A ancient counterfeiter's coin mold. (29 mm diameter)
A geninue coin of the same type. (24mm diameter)
Ancient Roman coins were struck, but counterfeiters occasionally used genuine coins to make molds from which counterfeits were cast. This page illustrates such molds for common "FEL TEMP REPARATIO" coins of the reform of Constantius II and Constans c. AD 348 - 350. The molds are for full-size counterfeits, not for the very common reduced size counterfeits which were usually struck coins.
A group of molds was found in an unknown location. Eleven molds of the same diameter (29mm) were used in a "gang mold" to cast ten counterfeit coins at once (each of diameter about 23mm). Nine of the molds are two-sided, and two of the molds are endpieces and have but one side.
This is a side view of the molds stacked together (probably not in the original order), with the pouring channel slots lined up. It seems they were to fit together in a stack, but the precise order in which they fit has not been determined, and it seems there may have been still more molds in the original group that did not come with these. To make the casting process work, there may have been three stacks side-by-side so the moulten metal could be poured down the gap between them (cf. George Boon, "Counterfeit coins in Roman Britain", Figure 4B). If so, this group is missing many of the original molds.
Here is a side view of the fit of the four that might have originally fit together
and the opposite view of the same four. The others certainly did not fit together, except possibly molds 8 and 10 (one of the two endpieces).
Articles about original finds of molds suggest most (on average, nine in ten) are found broken. We think that these may be eleven unbroken ones selected from a larger find to give the impression of a single stack. There are two endpieces, one piece with two heads, and one with two tails. That could make a single stack. But, our research suggests that they were not used in a single stack, but in at least two (and probably three) stacks side by side so that the metal had a channel to flow through. So, this cannot be a complete find.
Here are images of the eleven molds for ten coins. All have reverses have the common "FEL TEMP REPARATIO" legend. Eight are of the "soldier spearing fallen horseman" type and two are of the "galley" types. Eight of the obverses are of emperor Constantius II (AD 337-361) with legend "DN CONSTANTIVS PF AVG". The remaining two obverses are of emperor Constans (AD 337 - 35) with legend "DN CONSTANS PF AVG". Although it might be expected that the galley reverses would match the Constans obverses, the physical characteristics of the molds make it impossible that two Constans/galley coins could have been used to make the corresponding molds.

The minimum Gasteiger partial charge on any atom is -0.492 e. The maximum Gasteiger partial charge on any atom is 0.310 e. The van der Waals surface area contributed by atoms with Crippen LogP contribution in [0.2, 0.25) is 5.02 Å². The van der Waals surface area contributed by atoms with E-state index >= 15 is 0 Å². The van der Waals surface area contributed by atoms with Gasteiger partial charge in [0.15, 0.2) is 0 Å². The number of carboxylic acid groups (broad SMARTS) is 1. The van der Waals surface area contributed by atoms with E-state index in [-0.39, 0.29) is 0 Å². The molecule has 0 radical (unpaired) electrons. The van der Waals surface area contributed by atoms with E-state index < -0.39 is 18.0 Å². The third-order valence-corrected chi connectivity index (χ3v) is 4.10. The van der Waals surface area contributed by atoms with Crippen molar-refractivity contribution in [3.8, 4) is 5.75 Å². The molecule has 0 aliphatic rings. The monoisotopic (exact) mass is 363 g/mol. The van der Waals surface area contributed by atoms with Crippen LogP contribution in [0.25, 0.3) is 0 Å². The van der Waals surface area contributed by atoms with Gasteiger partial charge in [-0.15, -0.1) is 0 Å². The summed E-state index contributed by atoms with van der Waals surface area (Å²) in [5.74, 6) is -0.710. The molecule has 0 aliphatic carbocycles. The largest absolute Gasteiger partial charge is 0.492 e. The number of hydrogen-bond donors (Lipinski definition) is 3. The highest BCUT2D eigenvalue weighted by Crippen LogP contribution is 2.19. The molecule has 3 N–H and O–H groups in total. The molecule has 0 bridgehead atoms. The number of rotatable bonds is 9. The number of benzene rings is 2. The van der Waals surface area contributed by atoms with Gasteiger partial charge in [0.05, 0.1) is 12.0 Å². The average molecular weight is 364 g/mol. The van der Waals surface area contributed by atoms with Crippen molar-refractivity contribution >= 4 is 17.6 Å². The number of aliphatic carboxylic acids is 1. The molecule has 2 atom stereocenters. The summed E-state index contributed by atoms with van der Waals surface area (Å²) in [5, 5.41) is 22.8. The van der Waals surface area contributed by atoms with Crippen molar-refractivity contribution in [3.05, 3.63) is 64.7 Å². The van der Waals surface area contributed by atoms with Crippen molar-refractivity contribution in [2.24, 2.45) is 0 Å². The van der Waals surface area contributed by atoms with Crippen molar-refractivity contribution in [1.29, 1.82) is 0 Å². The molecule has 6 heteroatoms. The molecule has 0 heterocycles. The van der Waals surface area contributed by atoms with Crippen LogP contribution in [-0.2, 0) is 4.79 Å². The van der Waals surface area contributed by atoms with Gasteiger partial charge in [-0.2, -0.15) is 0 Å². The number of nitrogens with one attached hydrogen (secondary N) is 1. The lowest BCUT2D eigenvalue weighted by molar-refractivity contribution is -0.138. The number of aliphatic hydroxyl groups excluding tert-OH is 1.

The molds, except for the endpieces, generally have a pronounced convex side and a concave side. Presumably this is the result of each piece of clay being pushed into the next one as the genuine coins were used to make the molds. The molds are listed here (in no particular order) with the convex side first (all eleven in one scan and the other sides in the next scan).
Mold: Constans / fallen horseman,
Mold: fallen horseman, weak mintmark / Constantius II
Mold: fallen horseman, * in field, ANA(?) / fallen horseman, SMN? (two reverses)
Mold: Constantius II / Constantius II (two obverses)
Mold: fallen horseman, SMK? / Constantius II
Mold: fallen horseman, ?MK? / Constans
Mold: galley (phoenix), AN? / Constantius II
Mold: galley (clear phoenix) ANA or ANdelta / Constantius II
Mold: Constantius II / fallen horseman, ?M??
Mold: end / fallen horseman, SMKdelta
Mold: end / fallen horseman, weak, maybe SMKdelta
These molds were studied by Warren Esty and Rick Pope.
Our thanks go to Kevin Barry of Barry
Darling Ancient Coins and
Ancient coins and artifacts, who very kindly let us borrow these
Modern experiment: This was in an
attempt to discover how the molds worked. The idea comes from ancient
molds described and illustrated by George Boon in his article on them
and from the ancient molds above.
To do: Find suitable clay. Press genuine coins into disks of
it to make molds. Stack the discs into a column. Cut away part of the
edge to allow metal to flow into the gap. Stack three such columns
together with their gaps together in the middle. Make a clay funnel to
hold the unmelted metal and put it on top. Put the whole thing in a
kiln (We used an art professor's ceramics kiln). Heat the kiln
with wood or charcoal like we imagine the ancients did.
Every try failed miserably. We (an art professor and I) tried far more times than are illustrated here. We then gave up (however, keep reading). We think we did not get the metal hot enough to really flow. I think a wood fire or a charcoal fire is not hot enough unless you have some way of getting it much hotter than normal.
Parts: Upper left, a column of three molds, wrapped in clay and with the cut down the side to allow molten metal to enter.
On the right, a stack of three columns of molds, after firing that was obviously not hot enough.
In the middle, a stack, formerly of three columns, with one broken away to see if the molds had been filled and the clay of the funnel broken away. As you can see, the bottom one filled partially and the second one only fractionally and the top mold not at all. It still was not hot enough.
At the bottom left, the funnel from a different melt. You can see not all the metal flowed down into the stack.
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